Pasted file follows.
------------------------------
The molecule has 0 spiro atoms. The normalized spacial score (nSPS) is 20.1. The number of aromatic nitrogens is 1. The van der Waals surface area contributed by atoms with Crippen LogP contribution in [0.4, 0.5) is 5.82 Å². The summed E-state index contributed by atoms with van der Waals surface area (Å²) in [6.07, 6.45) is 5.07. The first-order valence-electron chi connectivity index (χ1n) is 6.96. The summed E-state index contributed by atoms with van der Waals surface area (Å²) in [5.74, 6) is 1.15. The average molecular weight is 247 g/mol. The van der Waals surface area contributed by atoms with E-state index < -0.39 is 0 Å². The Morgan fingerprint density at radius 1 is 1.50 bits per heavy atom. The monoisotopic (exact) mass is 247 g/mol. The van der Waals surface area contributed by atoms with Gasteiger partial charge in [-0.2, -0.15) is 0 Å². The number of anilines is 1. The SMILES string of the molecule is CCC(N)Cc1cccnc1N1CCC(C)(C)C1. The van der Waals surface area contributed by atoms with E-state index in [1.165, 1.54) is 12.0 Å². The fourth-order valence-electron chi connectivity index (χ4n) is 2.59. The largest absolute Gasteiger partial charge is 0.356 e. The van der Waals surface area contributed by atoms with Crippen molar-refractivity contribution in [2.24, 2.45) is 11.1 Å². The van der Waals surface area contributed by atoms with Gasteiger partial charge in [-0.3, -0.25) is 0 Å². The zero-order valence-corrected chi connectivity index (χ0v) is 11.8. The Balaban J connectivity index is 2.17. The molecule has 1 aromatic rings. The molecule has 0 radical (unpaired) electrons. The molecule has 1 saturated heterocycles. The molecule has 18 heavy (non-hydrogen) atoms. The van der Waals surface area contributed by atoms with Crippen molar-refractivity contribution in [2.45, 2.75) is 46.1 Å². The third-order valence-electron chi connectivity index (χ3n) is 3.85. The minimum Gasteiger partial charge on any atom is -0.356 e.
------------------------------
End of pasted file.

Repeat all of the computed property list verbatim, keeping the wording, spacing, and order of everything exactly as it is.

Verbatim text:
The molecule has 0 spiro atoms. The normalized spacial score (nSPS) is 20.1. The number of aromatic nitrogens is 1. The van der Waals surface area contributed by atoms with Crippen LogP contribution in [0.4, 0.5) is 5.82 Å². The summed E-state index contributed by atoms with van der Waals surface area (Å²) in [6.07, 6.45) is 5.07. The first-order valence-electron chi connectivity index (χ1n) is 6.96. The summed E-state index contributed by atoms with van der Waals surface area (Å²) in [5.74, 6) is 1.15. The average molecular weight is 247 g/mol. The van der Waals surface area contributed by atoms with E-state index < -0.39 is 0 Å². The Morgan fingerprint density at radius 1 is 1.50 bits per heavy atom. The monoisotopic (exact) mass is 247 g/mol. The van der Waals surface area contributed by atoms with Gasteiger partial charge in [-0.2, -0.15) is 0 Å². The number of anilines is 1. The SMILES string of the molecule is CCC(N)Cc1cccnc1N1CCC(C)(C)C1. The van der Waals surface area contributed by atoms with E-state index in [1.165, 1.54) is 12.0 Å². The fourth-order valence-electron chi connectivity index (χ4n) is 2.59. The largest absolute Gasteiger partial charge is 0.356 e. The van der Waals surface area contributed by atoms with Crippen molar-refractivity contribution in [2.24, 2.45) is 11.1 Å². The van der Waals surface area contributed by atoms with Gasteiger partial charge in [-0.3, -0.25) is 0 Å². The zero-order valence-corrected chi connectivity index (χ0v) is 11.8. The Balaban J connectivity index is 2.17. The molecule has 1 aromatic rings. The molecule has 0 radical (unpaired) electrons. The molecule has 1 saturated heterocycles. The molecule has 18 heavy (non-hydrogen) atoms. The van der Waals surface area contributed by atoms with Crippen molar-refractivity contribution in [2.45, 2.75) is 46.1 Å². The third-order valence-electron chi connectivity index (χ3n) is 3.85. The minimum Gasteiger partial charge on any atom is -0.356 e.